When I listen to Vampire Weekend, I feel like I’m walking through the perfectly symmetrical, pastel furnished world of Wes Anderson. The sounds the band creates are subdued yet electric, quirky yet sophisticated, from classics like “A-Punk” all the way to deep track favorites like “Hannah Hunt.” The band’s music sounds the way sherbert ice cream tastes: refreshing, tangy and just really good.
The New York City, now Los Angeles, based band’s long-awaited fourth album, Father of the Bride, fulfills all my wildest dreams in ways I was not expecting. Instead of the punky, preppy and baby-faced boy geniuses I hear when I listen to the band’s old albums such as Vampire Weekend and Contra, Ezra Koenig and friends have clearly matured into the older, more distinguished generation of indie pop. Gone are the days of the 1980s frat boy aesthetic of ironic diddies about elite college drama and tumultuous social debates, such as that over the use of the Oxford comma. In this new album, Vampire Weekend has proven its capabilities of not conforming to typecasts. While there are some songs on the album that sound like the Vampire Weekend we know and love, there are many that break the mold with the only recognizable characteristic being Koenig’s distinctive voice.
Father of the Bride is a game-changer, not necessarily for the fate of the music industry, but for the band itself. The sounds the band employ on its fourth album move away from its love of tiki-tropical vibes and staccato bass guitar and instead gravitate toward a more wholesome, experimental sound on which I cannot seem to put my finger. The songs are larger, heartier and more grandiose than the quippy, manic and ever-entertaining ones found in Vampire Weekend’s older discography.
The album’s first single, “Harmony Hall,” drew me back into my love for Vampire Weekend. The song is positive and safe; it follows a predictable rhythm and melody. In execution, it sounds like a beautiful marriage between the more mature Vampire Weekend and subtle hints of Paul Simon’s albums, Rhythm of the Saints and Graceland. The fascinating part about Father of the Bride is that it makes clear what musical icons have influenced the band’s sound. One could look at the album as an homage to Paul Simon (“Harmony Hall” and “Rich Man”), Jimi Hendrix (“Sunflower (feat. Steve Lacy)”) and Lou Reed (“Unbearably White”), just to name a few.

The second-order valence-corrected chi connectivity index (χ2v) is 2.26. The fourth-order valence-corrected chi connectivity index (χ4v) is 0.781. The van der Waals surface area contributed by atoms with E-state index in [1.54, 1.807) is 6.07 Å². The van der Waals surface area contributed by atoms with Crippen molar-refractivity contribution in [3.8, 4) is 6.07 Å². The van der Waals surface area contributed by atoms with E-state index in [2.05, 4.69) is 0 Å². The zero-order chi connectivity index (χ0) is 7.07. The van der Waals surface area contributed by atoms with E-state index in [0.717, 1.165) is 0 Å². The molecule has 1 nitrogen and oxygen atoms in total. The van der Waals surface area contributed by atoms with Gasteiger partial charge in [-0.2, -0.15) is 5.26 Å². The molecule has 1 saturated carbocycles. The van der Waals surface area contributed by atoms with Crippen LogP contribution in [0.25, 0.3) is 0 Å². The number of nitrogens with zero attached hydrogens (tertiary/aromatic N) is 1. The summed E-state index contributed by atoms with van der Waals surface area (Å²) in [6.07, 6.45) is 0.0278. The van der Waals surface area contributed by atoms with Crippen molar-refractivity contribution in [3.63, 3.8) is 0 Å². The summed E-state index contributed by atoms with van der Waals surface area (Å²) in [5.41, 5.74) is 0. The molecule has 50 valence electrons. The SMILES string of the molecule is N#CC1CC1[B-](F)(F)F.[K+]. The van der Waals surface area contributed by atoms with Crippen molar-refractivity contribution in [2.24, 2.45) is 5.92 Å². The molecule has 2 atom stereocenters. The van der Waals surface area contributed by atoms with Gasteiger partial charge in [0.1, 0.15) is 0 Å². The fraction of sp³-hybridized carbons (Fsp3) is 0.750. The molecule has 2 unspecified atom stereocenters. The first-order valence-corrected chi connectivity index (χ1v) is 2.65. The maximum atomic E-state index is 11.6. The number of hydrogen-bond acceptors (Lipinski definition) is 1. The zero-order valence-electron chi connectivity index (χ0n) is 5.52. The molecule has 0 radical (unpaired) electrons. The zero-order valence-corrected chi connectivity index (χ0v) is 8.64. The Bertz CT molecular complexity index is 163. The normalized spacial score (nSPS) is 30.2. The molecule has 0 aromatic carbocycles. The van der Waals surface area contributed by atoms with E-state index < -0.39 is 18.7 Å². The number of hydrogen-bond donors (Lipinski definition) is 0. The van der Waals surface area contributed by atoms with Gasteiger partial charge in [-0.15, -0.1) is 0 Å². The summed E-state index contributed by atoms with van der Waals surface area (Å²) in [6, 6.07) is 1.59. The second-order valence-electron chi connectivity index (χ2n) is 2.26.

My personal favorite song on the album is “How Long?” It is the most classically Vampire Weekend — and sonically pleasing — song on the new album. It incorporates archetypally sardonic lyrics like “Why’s it felt like Halloween since Christmas 2017,” a mainstay for the writers of songs like “Oxford Comma” and “Obvious Bicycle.” The song is matched with a melody underlined by a deep bass riff, subtle groove and strategically placed “la la la’s,” all garnished with cartoon sound effects that make me realize that the audience may be taking the band’s music more seriously than the band itself.
This realization is made evident at the very beginning of “Sympathy,” in which Ezra Koenig is heard saying, sans melodic accompaniment, “I think I take myself too serious, it’s not that serious.” After hearing this, I took a step back and ceased my attempts to unearth a deeper meaning behind the band’s tonal shift. The self-awareness comes in response to their niche — though substantial — popularity within the self-proclaimed manic-pixie dream-girl community. Vampire Weekend takes long breaks between album releases, which hints at their tendency towards quality over quantity. They certainly delivered on the quality front, as this is a very enjoyable and beautiful album.
That being said, not all songs can be winners. “Married in a Goldrush” and “We Belong Together,” both of which feature Danielle Haim, have a boring, saccharine melody that made me think that Koenig was attempting to segue into writing children’s music. “Sympathy” serves some Mexican, troubadour vibes in all its cacophonous glory, while “Sunflower” employs a scat-riff session that just entirely misses the mark. However, these songs were not bad enough to tarnish my listening experience.
Father of the Bride is a fun and at times challenging album to listen to, but it is well suited for a slow walk to class. No song melds perfectly into the other, so it will keep you on your toes throughout its one hour and five minute run time. You will encounter an artful amalgamation of elegant, Eastern violins played over the Gaelic sounds heard on St. Patrick’s day in one song, and in another, music from a full brass band compiled with the sexy, noir sounds similar to those “chill lo-fi hip hop” playlists that are invading our Spotify and Youtube feeds.
Vampire Weekend’s fourth album may not be everyone’s favorite. Father of the Bride is an interesting love letter to musical innovation and the band’s tendency to challenge the status quo of the ubiquitous bubblegum pop that is terrorizing our AirPods.
Madeline Rutowski is a junior in the School of Industrial and Labor Relations. She can be reached firstname.lastname@example.org.